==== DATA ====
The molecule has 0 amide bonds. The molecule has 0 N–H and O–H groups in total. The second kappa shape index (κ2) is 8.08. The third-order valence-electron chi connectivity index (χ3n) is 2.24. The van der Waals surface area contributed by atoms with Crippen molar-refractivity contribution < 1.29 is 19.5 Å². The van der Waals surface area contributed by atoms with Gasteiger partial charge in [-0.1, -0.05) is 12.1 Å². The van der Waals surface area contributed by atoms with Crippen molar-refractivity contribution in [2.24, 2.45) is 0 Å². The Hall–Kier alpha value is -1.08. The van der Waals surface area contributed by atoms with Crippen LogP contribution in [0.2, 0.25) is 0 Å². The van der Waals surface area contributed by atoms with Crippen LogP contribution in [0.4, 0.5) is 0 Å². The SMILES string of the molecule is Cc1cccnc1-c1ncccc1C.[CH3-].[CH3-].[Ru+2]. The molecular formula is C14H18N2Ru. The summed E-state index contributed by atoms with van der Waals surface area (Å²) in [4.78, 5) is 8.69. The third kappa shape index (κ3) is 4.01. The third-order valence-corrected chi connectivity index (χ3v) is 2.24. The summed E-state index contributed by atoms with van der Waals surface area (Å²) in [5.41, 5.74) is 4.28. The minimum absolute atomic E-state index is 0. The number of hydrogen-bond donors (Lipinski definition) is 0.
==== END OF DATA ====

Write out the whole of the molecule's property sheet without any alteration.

The molecule has 0 amide bonds. The molecule has 0 N–H and O–H groups in total. The second kappa shape index (κ2) is 8.08. The third-order valence-electron chi connectivity index (χ3n) is 2.24. The van der Waals surface area contributed by atoms with Crippen molar-refractivity contribution < 1.29 is 19.5 Å². The van der Waals surface area contributed by atoms with Gasteiger partial charge in [-0.1, -0.05) is 12.1 Å². The van der Waals surface area contributed by atoms with Crippen molar-refractivity contribution in [2.24, 2.45) is 0 Å². The Hall–Kier alpha value is -1.08. The van der Waals surface area contributed by atoms with Crippen LogP contribution in [0.2, 0.25) is 0 Å². The van der Waals surface area contributed by atoms with Crippen LogP contribution in [0.4, 0.5) is 0 Å². The SMILES string of the molecule is Cc1cccnc1-c1ncccc1C.[CH3-].[CH3-].[Ru+2]. The molecular formula is C14H18N2Ru. The summed E-state index contributed by atoms with van der Waals surface area (Å²) in [4.78, 5) is 8.69. The third kappa shape index (κ3) is 4.01. The third-order valence-corrected chi connectivity index (χ3v) is 2.24. The summed E-state index contributed by atoms with van der Waals surface area (Å²) in [5.41, 5.74) is 4.28. The minimum absolute atomic E-state index is 0. The number of hydrogen-bond donors (Lipinski definition) is 0.